# Do we weigh more when standing near massive buildings?

I'm very new to the concepts of SR/GR and curvature of spacetime.

My understanding is that the bending of spacetime is the causation of gravity, and that matter is the causation of the bending of spacetime. If this is the case, all matter bends spacetime to some degree. The more massive something is, the more spacetime will be bent and the more "gravity" will be experienced.

Could it then be said that, for example, if we stand near a massive (in the sense of containing lots of mass) building we will weigh more than if we did not (assuming weight as in the force)? Assuming and disregarding that the difference in weight could be almost negligible? If this is true, then I believe I can somewhat confirm my understanding of GR/SR.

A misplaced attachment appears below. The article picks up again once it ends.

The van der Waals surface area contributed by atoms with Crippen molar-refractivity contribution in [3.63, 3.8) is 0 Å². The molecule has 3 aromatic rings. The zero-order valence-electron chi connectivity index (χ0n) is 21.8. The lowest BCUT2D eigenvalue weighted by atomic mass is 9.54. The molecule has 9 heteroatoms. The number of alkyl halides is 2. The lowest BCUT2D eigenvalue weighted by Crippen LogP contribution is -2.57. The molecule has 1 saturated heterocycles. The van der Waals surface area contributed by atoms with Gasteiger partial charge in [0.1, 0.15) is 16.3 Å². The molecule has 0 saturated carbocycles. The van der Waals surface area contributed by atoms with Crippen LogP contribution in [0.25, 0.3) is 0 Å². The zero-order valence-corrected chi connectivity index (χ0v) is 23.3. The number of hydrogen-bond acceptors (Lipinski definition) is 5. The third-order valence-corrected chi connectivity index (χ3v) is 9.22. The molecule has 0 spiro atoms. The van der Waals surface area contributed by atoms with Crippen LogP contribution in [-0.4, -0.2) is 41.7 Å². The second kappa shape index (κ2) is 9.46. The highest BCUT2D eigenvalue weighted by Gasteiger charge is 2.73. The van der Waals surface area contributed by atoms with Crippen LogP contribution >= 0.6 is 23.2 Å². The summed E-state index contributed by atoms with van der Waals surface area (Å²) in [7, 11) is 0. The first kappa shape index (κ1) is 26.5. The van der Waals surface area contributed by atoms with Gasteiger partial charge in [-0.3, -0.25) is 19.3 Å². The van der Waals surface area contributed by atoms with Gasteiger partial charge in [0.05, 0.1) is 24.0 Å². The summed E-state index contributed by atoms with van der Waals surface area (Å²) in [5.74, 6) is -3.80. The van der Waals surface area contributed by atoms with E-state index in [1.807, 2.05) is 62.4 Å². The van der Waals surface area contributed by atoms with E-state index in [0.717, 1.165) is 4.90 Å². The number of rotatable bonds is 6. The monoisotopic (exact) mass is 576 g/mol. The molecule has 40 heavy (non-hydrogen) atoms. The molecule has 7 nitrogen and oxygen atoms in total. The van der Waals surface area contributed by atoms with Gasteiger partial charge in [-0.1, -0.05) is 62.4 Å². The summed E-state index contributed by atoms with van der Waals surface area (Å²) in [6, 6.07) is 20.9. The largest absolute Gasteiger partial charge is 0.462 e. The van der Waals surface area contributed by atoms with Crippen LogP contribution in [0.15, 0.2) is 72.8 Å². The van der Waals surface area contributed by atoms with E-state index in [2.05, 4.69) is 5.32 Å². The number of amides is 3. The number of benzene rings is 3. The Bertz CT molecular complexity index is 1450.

• This question is best discussed in the framework of Newtonian gravity, as the involved energy densities are small. And the answer is yes. You can even measure distortion of earth's gravity near a mountain! So if you see this effect in the Newtonian limit, of course it carries over to GR. Commented May 19, 2015 at 21:13
• When standing in a tunnel inside a mountain... You weigh less! Woaa! The word "weigh" needs a definition. Commented May 19, 2015 at 22:54
• Considering that the building's center of gravity is probably above our head the vertical component of its gravity force will be pointing upwards, so we will "weigh" less. With the building replaced by the Moon this is quite visibly "felt" by water during the tides. Commented May 19, 2015 at 22:55